___

FORMER UTAH CHEF

Jake Martinez said he’s worried about getting health insurance in the future because he has epilepsy, considered a pre-existing condition by insurers.

For the last several years, he, his wife and their three children have settled into a comfortable place using health insurance under the Affordable Care Act. But now the Murray, Utah, residents are worried about what may happen with this new health care bill.

“Today, it really kind of sunk in that not only are we not going to potentially have health care coverage but that it was done as a political win rather than a well-thought-out plan,” said Martinez, a 32-year-old former chef who’s studying social work. “That’s what stings about it.”

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KENTUCKY ATTORNEY

Shortly after being diagnosed with type I diabetes, Amanda Perkins learned about the perils of pre-existing conditions when she starting trying to buy health insurance.

Now she worries that protections under the Affordable Care Act that made sure certain essential health benefits, like insulin prescriptions, could be eliminated.

The new Republican plan would let some states allow insurers to charge higher premiums for people with pre-existing conditions, but only if those people had a lapse in insurance coverage. Supporters say those states would need to have programs in place to help people pay for expensive medical treatments, including high-risk pools.

But Perkins said Kentucky’s previous high-risk pool had a 12-month waiting period and was too expensive for her.

“I bought a house just a couple of months ago. Will it come down to me paying my mortgage payment or paying my health insurance so I don’t have a lapse in coverage?” said Perkins, an attorney for a small firm in Lexington, Kentucky.

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KANSAS GRAPHIC DESIGNER

Janella Williams has a rare neurological disorder that forces her to receive expensive IV drugs every seven weeks. Without it, she would not be able to walk.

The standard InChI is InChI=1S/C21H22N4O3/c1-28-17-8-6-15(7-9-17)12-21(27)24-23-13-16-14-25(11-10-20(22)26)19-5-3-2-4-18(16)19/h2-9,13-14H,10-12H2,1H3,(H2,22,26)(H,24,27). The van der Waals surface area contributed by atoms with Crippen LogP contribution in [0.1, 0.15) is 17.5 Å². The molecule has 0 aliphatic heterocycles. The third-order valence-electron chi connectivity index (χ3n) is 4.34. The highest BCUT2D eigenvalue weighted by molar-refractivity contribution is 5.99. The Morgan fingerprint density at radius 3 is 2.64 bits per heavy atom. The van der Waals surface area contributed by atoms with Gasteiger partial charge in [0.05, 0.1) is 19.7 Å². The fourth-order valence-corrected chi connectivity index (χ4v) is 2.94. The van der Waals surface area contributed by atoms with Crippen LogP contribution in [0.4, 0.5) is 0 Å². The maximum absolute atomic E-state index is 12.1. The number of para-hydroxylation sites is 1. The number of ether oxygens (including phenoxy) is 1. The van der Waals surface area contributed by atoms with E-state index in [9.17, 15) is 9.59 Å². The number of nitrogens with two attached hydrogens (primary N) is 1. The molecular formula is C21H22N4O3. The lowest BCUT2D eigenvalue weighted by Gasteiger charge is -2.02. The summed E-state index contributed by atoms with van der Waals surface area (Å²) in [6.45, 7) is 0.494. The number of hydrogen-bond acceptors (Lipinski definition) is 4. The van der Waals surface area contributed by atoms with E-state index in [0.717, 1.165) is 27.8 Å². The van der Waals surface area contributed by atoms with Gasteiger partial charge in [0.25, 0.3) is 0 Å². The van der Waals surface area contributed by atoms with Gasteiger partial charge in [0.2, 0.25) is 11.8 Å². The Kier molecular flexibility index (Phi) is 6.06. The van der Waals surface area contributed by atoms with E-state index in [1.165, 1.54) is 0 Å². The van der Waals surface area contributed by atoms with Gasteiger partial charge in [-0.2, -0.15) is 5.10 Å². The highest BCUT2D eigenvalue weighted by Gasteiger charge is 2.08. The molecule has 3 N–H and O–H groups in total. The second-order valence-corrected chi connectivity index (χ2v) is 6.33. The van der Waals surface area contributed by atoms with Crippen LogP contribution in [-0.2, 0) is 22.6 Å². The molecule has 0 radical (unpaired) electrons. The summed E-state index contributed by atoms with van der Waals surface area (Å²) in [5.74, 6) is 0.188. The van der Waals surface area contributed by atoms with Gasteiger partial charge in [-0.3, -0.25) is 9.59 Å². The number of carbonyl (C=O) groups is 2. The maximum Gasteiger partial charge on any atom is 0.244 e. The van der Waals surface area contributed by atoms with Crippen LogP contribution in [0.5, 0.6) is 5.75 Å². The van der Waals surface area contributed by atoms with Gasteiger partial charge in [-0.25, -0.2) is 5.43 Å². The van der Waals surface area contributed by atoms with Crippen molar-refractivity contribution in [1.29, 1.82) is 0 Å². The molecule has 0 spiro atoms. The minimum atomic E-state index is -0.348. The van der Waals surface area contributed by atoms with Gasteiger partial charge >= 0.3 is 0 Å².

Williams, who owns her own graphic design company in Lawrence, Kansas, pays $480 under an Obamacare plan. It keeps her out-of-pocket maximum at $3,500 a year and provides her coverage despite her pre-existing condition.

“I’m terrified of becoming disabled. If I’m being completely honest, I’ve thought of ending my life if it comes to that,” she said.

High-risk pools run by the state are not the answer, she says. The Republican plan would also bring back lifetime caps on coverage, which Williams says she would meet after only her first IV treatment. She and her husband both work full time, but wouldn’t be able to afford the roughly $600,000 a year her treatments cost once the cap is met.

“I have really lost my faith in humanity,” she said. “It’s terrible how little we care for the sick.”

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NORTH CAROLINA FINANCIAL ADVISER

John Thompson credits his survival in large part because he bought a family insurance policy through the Affordable Care Act marketplace.

Thompson, of Greensboro, North Carolina, was laid off in 2013, lost his employer-backed insurance and diagnosed with cancer during the year he was unemployed.

If the House proposal allowing insurers to make coverage for pre-existing conditions unaffordable takes hold, he fears his cancer history will make him uninsurable if he would lose his current job as a retirement financial adviser.

“Like many of us here, whether you have asthma or a heart condition or diabetes or like me, cancer, any type of pre-existing condition, you go back to the way it was before, you give insurance companies carte blanche to do their underwriting and to exclude you,” Thompson said.

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FLORIDA MOM

Shelby Jehlen, of New Port Richey, Florida, was diagnosed six years ago with leukemia and says she wouldn’t be able to afford insurance if she lost her roughly $400 a month subsidy.

Jehlen saves about $1,000 every three months to see her cancer doctor under her Obamacare plan, but still pays about $1,500 for the check-ups.